Court Reverses on California’s Excessive LC Fees Claim

An appellate court has reversed a trial decision, determining that an “overly burdensome” pleading requirement was applied to the amended complaint of a municipal bond advisor. The municipal advisor brought the qui tam action on behalf of California alleging violation of the False Claims Act, specifically that a group of financial institutions and subsidiaries serving as remarketing agents (RMAs) managing California’s variable rate demand obligations (VRDOs) submitted false claims for payment for their remarketing services and conspired to inflate interest rates on the VRDOs.

In State of California ex rel. Edelweiss Fund, LLC v. JPMorgan Chase & Co., 90 Cal.App.5th 1119 (2023), Edelweiss brought action against a group of banks, contending, among other claims, that they had failed to reset the interest rate for the California VRDOs at the lowest possible rate, and instead regularly grouped VRDOs with “vastly different” characteristics into “buckets”, thereby applying the same absolute rate change to each bucket. Edelweiss identified eight factors that it argued made these bonds dissimilar, including the credit quality of the letter of credit provider.

The group of banks include J.P. Morgan Chase, Wells Fargo, Bank of America, Citibank, RBC Capital Markets, Morgan Stanley Bank, and Barclays Bank.

In its complaint, Edelweiss alleged that California was harmed because it paid for remarketing services it did not receive, paid higher interest on its VRDOs, and paid for “’letter of credit’ services—where the provider must purchase the VRDO from a redeeming investor if the RMA is unable to find another investor—that were ‘rarely called upon’ because of these inflated interest rates.” Among estimated damages of more than USD 641 million, Edelweiss contends that California was unfairly charged USD 136 million in LC fees from 2009 to 2013.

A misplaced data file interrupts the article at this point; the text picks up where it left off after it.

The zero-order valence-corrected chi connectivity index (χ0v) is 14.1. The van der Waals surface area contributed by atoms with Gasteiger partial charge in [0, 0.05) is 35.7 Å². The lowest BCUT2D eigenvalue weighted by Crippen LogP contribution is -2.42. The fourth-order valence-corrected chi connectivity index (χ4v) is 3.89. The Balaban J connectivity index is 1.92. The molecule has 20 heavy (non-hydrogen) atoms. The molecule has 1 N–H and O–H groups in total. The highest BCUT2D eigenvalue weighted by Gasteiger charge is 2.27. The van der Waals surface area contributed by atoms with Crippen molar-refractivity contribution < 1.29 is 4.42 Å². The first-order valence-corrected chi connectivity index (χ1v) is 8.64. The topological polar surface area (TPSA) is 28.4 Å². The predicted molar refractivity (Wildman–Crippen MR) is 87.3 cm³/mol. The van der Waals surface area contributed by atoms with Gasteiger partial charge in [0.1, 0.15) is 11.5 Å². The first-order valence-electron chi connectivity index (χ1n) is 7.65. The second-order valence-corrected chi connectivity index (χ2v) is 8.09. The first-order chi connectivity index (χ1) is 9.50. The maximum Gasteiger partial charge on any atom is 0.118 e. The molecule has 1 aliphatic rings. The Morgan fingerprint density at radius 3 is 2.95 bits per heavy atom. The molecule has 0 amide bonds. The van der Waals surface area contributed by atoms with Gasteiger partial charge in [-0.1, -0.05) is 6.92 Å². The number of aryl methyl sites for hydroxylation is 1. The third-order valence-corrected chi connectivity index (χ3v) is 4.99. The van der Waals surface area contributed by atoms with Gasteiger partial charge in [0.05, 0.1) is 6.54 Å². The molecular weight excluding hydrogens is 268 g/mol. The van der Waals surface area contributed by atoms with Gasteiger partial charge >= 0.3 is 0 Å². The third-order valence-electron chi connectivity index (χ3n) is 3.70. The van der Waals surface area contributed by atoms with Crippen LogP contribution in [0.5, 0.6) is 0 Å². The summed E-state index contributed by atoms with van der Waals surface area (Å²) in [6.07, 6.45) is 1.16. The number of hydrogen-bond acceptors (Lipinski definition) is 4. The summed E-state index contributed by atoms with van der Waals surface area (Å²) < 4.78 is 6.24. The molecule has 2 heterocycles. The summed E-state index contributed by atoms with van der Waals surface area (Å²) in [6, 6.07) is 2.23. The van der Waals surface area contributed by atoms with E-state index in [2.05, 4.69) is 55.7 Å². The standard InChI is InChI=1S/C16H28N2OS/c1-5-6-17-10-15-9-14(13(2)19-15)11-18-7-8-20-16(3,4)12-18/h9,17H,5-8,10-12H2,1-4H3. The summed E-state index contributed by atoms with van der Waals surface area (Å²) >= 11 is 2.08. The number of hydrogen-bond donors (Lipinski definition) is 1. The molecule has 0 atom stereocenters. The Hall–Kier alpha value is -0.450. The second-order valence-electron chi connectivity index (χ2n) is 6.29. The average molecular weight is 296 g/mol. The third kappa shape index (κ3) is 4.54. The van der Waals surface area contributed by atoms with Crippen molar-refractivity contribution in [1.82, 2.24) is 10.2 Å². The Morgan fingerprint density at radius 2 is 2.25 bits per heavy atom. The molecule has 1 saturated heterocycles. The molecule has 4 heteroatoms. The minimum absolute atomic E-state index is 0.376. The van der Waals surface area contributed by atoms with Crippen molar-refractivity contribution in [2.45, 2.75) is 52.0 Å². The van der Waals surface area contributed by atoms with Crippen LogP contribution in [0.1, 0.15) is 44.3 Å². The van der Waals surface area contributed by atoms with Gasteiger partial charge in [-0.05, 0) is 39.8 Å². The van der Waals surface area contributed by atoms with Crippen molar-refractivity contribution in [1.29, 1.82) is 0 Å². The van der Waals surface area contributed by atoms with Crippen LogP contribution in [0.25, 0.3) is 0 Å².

Edelweiss alleges that the “significant differences” in the credit quality of the LC providers and other factors it identified “should have led to differences in their interest rate changes over time,” and that the banks could not have complied with their rate resetting obligation given that they applied matching rate resets for a months-long period across California VRDOs. In support of its conspiracy claims, Edelweiss maintained that the banks “have opportunity and incentive to inflate VRDO rates because they serve as a letter of credit provider on VRDOs where another defendant was the RMA, and defendant RMAs own money market funds that invest in the same VRDOs.”

In its 27 April 2023 decision, the Court of Appeals of California reversed and remanded the case for further proceedings.

Great! You’ve successfully signed up.

Welcome back! You've successfully signed in.

You've successfully subscribed to Documentary Credit World.

Success! Check your email for magic link to sign-in.

Success! Your billing info has been updated.

Your billing was not updated.